Skills in the city: Why Londoners need more training opportunities

by Fiona Camenzuli People & Organisation Network Leader, PwC United Kingdom

Email +44 (0)7739 876723

This is the third of six articles in a series exploring the UK public’s feelings towards the future of work, following our recent Upskilling Hopes and Fears survey.

Sadiq Khan, Mayor of London, recently said at a virtual event: “One of our key missions as we seek to recover from the pandemic will be ensuring that Londoners are able to access good work – something which will inevitably go hand-in-hand with the development of digital talent across our city.”

This is a challenging undertaking. Despite London’s reputation as a high-tech city, producing extremely successful tech companies such as Revolut and Monzo, many of its inhabitants still aren’t getting enough opportunities to develop their digital skills.

49% of Londoners lack access to technology

Our Upskilling Hopes and Fears survey of 2,001 UK workers (and 32,500 globally) reveals that almost half of Londoners do not have the technology access they need to develop their skills. This also appears to be affecting their perception of the future world of work: 35% of Londoners think their job will be made obsolete in the next five years. That’s more than three times as many as South West (9%) and Wales (10%). 

The digital skills gap has become more pronounced during the pandemic, as social distancing regulations have accelerated the pace of digitisation across many industries. While this was beneficial in many ways, allowing many workers greater flexibility than ever before, it also meant some felt left behind. A quarter of Londoners said they did not have adequate digital skills when the pandemic began, while one in five have had no way of learning in the last 12 months. 

Londoners are adaptable, self-motivated problem solvers

Fortunately, though, Londoners are ready to adapt to new technologies when given the right opportunities. Three quarters (73%) of London workers are confident they can adapt to new technologies entering the workplace. Many are already proactively doing so: 62% continually reskill to keep up with changing technologies. The most common upskilling methods are learning on the job (36%)  and learning via free online resources (for example: online videos, podcasts and e-learns) (36%).

Their existing skills also lend themselves well to learning about the digital world. When asked to choose the top three skills they have now from a list, Londoners tended to choose adaptability (75%), problem solving (70%) and self motivation (72%), while STEM (science, technology, engineering and maths) and digital skills ranked lower (47% and 61%, respectively).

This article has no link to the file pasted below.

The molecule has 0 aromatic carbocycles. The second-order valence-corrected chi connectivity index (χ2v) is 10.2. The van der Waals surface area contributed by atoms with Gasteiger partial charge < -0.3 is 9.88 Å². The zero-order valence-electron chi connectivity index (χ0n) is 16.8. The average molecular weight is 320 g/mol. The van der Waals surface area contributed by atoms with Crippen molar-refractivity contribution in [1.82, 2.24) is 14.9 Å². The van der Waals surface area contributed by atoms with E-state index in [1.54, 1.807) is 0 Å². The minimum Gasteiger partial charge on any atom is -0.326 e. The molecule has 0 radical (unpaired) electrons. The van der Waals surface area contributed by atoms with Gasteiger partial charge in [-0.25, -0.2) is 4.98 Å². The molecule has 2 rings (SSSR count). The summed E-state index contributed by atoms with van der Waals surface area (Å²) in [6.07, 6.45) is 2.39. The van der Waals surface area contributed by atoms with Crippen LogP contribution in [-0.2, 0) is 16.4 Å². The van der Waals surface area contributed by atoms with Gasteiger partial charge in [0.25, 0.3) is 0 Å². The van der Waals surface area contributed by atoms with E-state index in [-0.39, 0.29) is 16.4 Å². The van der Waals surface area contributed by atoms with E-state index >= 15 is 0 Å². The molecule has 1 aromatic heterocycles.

While their lack of confidence in technology is concerning, it’s encouraging to see such an abundance of “soft skills” in the capital. Anne Bamford OBE, Strategic Director of the Education and Skills for the City of London, emphasised the need for “fusion skills” - a combination of soft and technical skills - recently, at our Leadership Exchange event. 

“Digital skills are both a product of fusion skills and can accelerate fusion skills,” she said. “If you’re working well in a job using technical skills, you’ll also find you’re using a lot of fusion skills too. It’s like yin and yang.”

How can employers help distribute opportunities more fairly?

Some 69% of Londoners are ready to reskill or completely retrain in order to remain employable in the future, and 73% said employers were responsible for helping them do so. But a quarter of Londoners report being offered no opportunities at all to reskill. 

Many employers - including PwC - already have programmes in place to upskill their workers. We held our first two-day Digital Academy in 2020, and since then more than half of our 22,000 UK workers have experienced hands-on training in data manipulation and visualisation tools. We are applying these new tech skills to work with our clients and to help solve their important problems.

Organisations need to start offering more training opportunities to their workers - not only to ensure they have the skills resource they need for the future, but also to remain competitive as an employer.

It’s time to step up

Developing digital skills - for our people and in society - is something our Chairman, Kevin Ellis, is passionate about. “London has the most diverse talent in the world,” he said recently, at the Evening Standard’s Recovery Board. “It’s why it stands out as a city to international investors.” 

If London is to continue to stand out, employers in all sectors need to continue to develop and nurture talent - in their organisations and the communities they serve. 

Tell us your upskilling story

We are keen to highlight the work different organisations are undertaking to upskill their people.  

This year, PwC’s Building Public Trust Awards will, for the first time, recognise organisations who are leading the way and clearly articulating why and how they are upskilling their people and communities. Nominate your organisation

by Fiona Camenzuli People & Organisation Network Leader, PwC United Kingdom

Email +44 (0)7739 876723